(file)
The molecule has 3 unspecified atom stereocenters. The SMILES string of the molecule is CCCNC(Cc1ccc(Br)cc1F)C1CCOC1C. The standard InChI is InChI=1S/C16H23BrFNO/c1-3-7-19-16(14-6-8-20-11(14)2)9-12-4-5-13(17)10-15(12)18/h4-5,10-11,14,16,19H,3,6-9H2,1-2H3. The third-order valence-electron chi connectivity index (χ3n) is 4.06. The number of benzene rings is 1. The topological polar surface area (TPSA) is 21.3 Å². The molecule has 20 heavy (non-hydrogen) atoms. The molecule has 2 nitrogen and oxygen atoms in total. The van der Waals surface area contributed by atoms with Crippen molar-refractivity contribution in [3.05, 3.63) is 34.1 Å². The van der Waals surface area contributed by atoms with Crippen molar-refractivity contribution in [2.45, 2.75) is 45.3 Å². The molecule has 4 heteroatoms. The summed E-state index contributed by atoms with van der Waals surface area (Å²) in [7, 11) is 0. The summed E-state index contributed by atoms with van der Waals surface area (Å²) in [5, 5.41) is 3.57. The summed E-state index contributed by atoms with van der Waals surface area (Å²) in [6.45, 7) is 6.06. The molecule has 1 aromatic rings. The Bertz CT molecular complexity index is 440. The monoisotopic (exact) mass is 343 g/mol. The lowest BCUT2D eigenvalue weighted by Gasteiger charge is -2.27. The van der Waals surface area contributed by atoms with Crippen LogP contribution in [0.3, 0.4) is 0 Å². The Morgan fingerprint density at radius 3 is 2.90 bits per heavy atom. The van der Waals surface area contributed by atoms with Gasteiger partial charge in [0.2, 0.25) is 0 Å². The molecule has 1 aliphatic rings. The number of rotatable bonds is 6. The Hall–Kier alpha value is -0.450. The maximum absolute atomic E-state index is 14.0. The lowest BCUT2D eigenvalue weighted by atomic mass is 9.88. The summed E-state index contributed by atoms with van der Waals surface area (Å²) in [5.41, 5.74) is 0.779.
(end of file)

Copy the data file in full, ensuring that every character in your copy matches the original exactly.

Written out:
The molecule has 3 unspecified atom stereocenters. The SMILES string of the molecule is CCCNC(Cc1ccc(Br)cc1F)C1CCOC1C. The standard InChI is InChI=1S/C16H23BrFNO/c1-3-7-19-16(14-6-8-20-11(14)2)9-12-4-5-13(17)10-15(12)18/h4-5,10-11,14,16,19H,3,6-9H2,1-2H3. The third-order valence-electron chi connectivity index (χ3n) is 4.06. The number of benzene rings is 1. The topological polar surface area (TPSA) is 21.3 Å². The molecule has 20 heavy (non-hydrogen) atoms. The molecule has 2 nitrogen and oxygen atoms in total. The van der Waals surface area contributed by atoms with Crippen molar-refractivity contribution in [3.05, 3.63) is 34.1 Å². The van der Waals surface area contributed by atoms with Crippen molar-refractivity contribution in [2.45, 2.75) is 45.3 Å². The molecule has 4 heteroatoms. The summed E-state index contributed by atoms with van der Waals surface area (Å²) in [7, 11) is 0. The summed E-state index contributed by atoms with van der Waals surface area (Å²) in [5, 5.41) is 3.57. The summed E-state index contributed by atoms with van der Waals surface area (Å²) in [6.45, 7) is 6.06. The molecule has 1 aromatic rings. The Bertz CT molecular complexity index is 440. The monoisotopic (exact) mass is 343 g/mol. The lowest BCUT2D eigenvalue weighted by Gasteiger charge is -2.27. The van der Waals surface area contributed by atoms with Crippen LogP contribution in [0.3, 0.4) is 0 Å². The Morgan fingerprint density at radius 3 is 2.90 bits per heavy atom. The van der Waals surface area contributed by atoms with Gasteiger partial charge in [0.2, 0.25) is 0 Å². The molecule has 1 aliphatic rings. The number of rotatable bonds is 6. The Hall–Kier alpha value is -0.450. The maximum absolute atomic E-state index is 14.0. The lowest BCUT2D eigenvalue weighted by atomic mass is 9.88. The summed E-state index contributed by atoms with van der Waals surface area (Å²) in [5.41, 5.74) is 0.779.